Requests for input to various research projects are occasionally sent to Kai. She will be placing them on the IWRC website. Please have a look, they may be things that are of interest to you personally, and of course, help our wildlife.
Finally, do take time to smell the roses. It is so hard to keep that space for you when every where you turn there is a mouth open waiting for food, a cage to clean, a phone ringing. We are such a special bunch of people because we do give so much of ourselves. From experience however, I can tell you that taking special time to nurture ourselves is well worth it. I am now off to smell the roses! See you in Florida.
Cheers,
Lynn
PS Are there any veterinarians interested in joining IWRC’s Board of Directors? Please contact me asap.

President’s Report Summer 2011

Dear Colleagues
Summer is at its height in the Northern Hemisphere and rehab centers are loaded with babies and injured adults to care for, and a phone that never stops.  We often forget to take time to care for ourselves.  Having been there and gotten many tee-shirts, I can only ask you, my dear colleagues, to try and take time for yourselves.  Some years ago, I wrote a talk entitled ‘Stress, burnout, compassion fatigue, and adrenal fatigue – the dark side of rehab’ (yes it is a bit like do as I say and not as I do!).  In preparing for this, I asked colleagues on a rehab chat line for input, what are the worst issues you face and how do you de-stress.  One reply still resonates and I have endeavored to use it in my life.  This wise person takes time for an unbreakable date with her husband each evening, meeting on the deck at 6pm, time for being together.  My translation is nibbles, a drink, maybe a fruit juice spritzer, and M*A*S*H re-runs with my husband, so calling me between 5 and 6pm may not be a good thing.  We chat, catching up on the day and deciding what supper will be if there are no left-overs in the fridge.  Magic!  I look forward to this special time and always feel recharged afterwards.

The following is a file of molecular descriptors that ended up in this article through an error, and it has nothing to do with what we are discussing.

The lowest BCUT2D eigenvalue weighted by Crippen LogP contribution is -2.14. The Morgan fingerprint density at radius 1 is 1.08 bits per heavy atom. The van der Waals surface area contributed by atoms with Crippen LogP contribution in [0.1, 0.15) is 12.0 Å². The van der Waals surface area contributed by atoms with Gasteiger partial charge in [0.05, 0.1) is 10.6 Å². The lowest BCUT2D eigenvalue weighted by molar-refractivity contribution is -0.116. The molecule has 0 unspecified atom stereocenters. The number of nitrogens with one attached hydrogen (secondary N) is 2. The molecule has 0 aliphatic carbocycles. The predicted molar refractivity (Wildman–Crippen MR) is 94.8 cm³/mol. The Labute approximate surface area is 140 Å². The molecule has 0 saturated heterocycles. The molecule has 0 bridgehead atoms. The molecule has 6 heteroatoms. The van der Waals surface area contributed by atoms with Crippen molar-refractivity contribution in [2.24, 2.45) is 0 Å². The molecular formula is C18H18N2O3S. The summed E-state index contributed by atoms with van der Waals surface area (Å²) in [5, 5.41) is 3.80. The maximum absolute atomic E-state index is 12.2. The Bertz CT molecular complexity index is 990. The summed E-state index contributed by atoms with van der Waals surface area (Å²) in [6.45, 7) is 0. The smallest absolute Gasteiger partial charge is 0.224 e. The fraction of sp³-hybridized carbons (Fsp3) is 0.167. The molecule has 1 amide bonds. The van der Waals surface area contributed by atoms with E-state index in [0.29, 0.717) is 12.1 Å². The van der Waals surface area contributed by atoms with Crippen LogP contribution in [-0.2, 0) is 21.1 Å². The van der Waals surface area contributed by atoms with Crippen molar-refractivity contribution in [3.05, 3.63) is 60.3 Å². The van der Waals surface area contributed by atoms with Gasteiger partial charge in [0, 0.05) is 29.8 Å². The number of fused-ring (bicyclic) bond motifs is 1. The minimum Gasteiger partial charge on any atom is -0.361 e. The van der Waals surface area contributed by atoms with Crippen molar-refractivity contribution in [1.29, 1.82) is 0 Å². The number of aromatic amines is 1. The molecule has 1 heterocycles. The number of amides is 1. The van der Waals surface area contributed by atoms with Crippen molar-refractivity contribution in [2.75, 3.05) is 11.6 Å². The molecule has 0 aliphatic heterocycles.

IWRC has been busy with planning for the 2011 Symposium.  Kai and Kim will let you know the details as soon as the plans are finalized.  I look forward to meeting you in Florida this November.  Maybe we can try meeting for a drink at 5!
Bookings for courses are also keeping us busy.  Don’t forget to check out the in person courses that may be coming to your region.  On-line courses are also being revamped and released.  There are several new and very exciting courses in the works.  Kai will let you know more next week.